Think about where you are on your journey. You are likely to have different goals and different measures of success as you navigate your roadmap. Huffington and Buffet explain non-tangible ideas of success are crucial for our overall success.

Let’s also not forget though that through tenacity, persistence and many other success habits, these business leaders also rate extremely high on the power and money metrics. However, that’s not all there is to it.

If you are not sure how you would answer if someone asked you what your definition of success is, here are some clues to get you thinking and feeling.

As your head hits the pillow and before you close your eyes, what’s most important is that you can internalize that you have chosen your definition of success and you can full responsibility and accountability for deciding upon it.

2. Review Your Progress and Satisfaction in Life

Review the main areas of your life. Not just those where you feel you need to make changes. Review all of them:

  • Your career vocation or business life;
  • Your relationships – your intimate or life partner, family and friends;
  • Money health and financial management strategies;
  • Commitment to your faith or religion and spiritual personal development;
  • Your physical and mental health;

What leisure or recreational activities you pursue for fun to energize your spirit and enrich your soul.

Do you have ideas of what success looks like for you in each of these areas?

Neglecting to look at even one area is like trying to restore function to a beautifully crafted Swiss watch, whilst failing to attend to a rusty-looking cog in the tiny internal workings that needs attention. Turn one cog, the others all turn. Ignore a damaged one, the system malfunctions.

For each area, give yourself a rating out of ten – one signifies the least satisfaction and ten signifies the most – and ask yourself the following questions to help you start identifying what’s important to you:

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  • How satisfied or content with this area of my life am I presently?
  • Where would I like to live this current level of contentment to?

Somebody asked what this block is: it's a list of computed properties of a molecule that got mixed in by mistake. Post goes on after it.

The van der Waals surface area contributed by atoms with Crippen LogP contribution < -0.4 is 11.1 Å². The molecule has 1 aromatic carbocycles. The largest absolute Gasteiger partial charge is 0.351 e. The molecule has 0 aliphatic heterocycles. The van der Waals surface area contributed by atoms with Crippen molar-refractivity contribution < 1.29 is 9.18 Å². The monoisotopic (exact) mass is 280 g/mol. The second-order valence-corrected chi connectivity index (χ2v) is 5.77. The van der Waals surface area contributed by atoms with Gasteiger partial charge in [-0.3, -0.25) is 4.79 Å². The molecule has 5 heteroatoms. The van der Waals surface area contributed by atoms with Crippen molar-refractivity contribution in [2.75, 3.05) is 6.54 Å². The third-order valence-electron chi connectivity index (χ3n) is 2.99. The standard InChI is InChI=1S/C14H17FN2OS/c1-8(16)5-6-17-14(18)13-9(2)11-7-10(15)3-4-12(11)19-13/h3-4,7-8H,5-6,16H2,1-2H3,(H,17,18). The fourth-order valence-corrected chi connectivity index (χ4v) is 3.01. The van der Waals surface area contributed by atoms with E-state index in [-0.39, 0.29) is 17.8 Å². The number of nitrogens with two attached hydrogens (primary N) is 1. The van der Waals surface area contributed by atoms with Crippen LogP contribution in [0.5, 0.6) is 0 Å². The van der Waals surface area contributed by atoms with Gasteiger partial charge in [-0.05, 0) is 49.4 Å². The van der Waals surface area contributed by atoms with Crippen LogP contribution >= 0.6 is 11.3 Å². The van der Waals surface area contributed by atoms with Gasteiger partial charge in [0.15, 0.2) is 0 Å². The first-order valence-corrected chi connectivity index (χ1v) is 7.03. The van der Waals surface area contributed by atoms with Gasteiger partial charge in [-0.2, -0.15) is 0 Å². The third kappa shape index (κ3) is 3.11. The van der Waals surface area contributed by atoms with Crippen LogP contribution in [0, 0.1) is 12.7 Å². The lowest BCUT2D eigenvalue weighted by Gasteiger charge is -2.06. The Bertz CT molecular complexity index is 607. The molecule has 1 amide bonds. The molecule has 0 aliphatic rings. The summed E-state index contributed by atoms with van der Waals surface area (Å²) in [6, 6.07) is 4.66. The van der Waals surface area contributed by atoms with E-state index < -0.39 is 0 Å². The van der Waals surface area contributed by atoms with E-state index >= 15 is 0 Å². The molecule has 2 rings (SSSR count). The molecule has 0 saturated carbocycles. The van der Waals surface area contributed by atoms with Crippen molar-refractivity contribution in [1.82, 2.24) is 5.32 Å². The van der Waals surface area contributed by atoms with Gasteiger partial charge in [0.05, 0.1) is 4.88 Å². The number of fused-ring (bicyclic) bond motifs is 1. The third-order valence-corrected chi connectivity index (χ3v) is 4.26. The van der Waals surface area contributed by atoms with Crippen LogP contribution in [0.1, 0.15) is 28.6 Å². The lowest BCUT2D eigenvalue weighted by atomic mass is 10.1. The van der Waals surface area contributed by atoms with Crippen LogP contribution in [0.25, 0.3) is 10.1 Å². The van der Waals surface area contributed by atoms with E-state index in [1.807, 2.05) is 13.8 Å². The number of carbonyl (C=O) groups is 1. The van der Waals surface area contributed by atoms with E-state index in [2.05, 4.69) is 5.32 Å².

• What would that new level of satisfaction look like, feel like?
  • How important is this area compared with the other areas of my life?

Regardless of what areas you recognize need to be your core focus, consider making personal development and improvements to your physical and mental health, and well-being a constant feature of your action plan.

You will need to continually recognize obstacles you’ll face from your outside world, as well as those internal psychological battles that will arise from within.

Without your mental and physical health intact, it’s unlikely the rest of the ‘cogs’ are going to turn properly.

3. Get to Know Your Values and Priorities

Don’t make the mistake of thinking goal setting can be done in one sitting. You want to make sure the pursuits you put down on paper aren’t fly-by-night moments of excitement that ebb and flow with the rise and fall of tidal trends.

Become better at identifying your priorities by exploring how you feel about each of your life areas. Think about the ratings of satisfaction you might have denoted for each. And now write down what you want to be, do and have.

Put aside your initial literary ramblings and revisit them in a couple of weeks or one month. Without looking at your initial thoughts, do the process again and see what consistencies show up. What keeps coming up as feeling important? Around what ideas is there the same yearning or emotional pull?

If you’re unsure about what you feel you wish to head towards, be in allowance of this. Don’t be jumping to quickly fill the void. The desperation is likely to have you catching the tail of the last exciting concept in fear of missing out, or trying to fill the void of excitement you yearn for.

Increase your practice of pausing and asking yourself:

Why does this resonate with me? Could this be a distraction which complicates the route I have mapped out? Am I becoming that person who proverbially chases two rabbits and catches none?

In his book The Heart of Love, Dr. John Demartini explains how becoming strongly aware of your values and priorities helps you understand why you are and where you are in your life at any given moment.

If you don’t know what you feel you stand for, look at where you direct your time, energy and attention. Look at your behavior and work backward.

You might think making money and creating financial wealth is high on your radar. However, if you spend more than you earn and allocate money to depreciating objects as opposed to appreciating assets, your behavior is inconsistent with those typical of someone who is financially astute.

Look back to your areas of life and ask yourself if the goals you have set are in alignment with your values. Look at your daily behaviors and ask yourself if the way you operate satisfies steps which take you further toward those goals.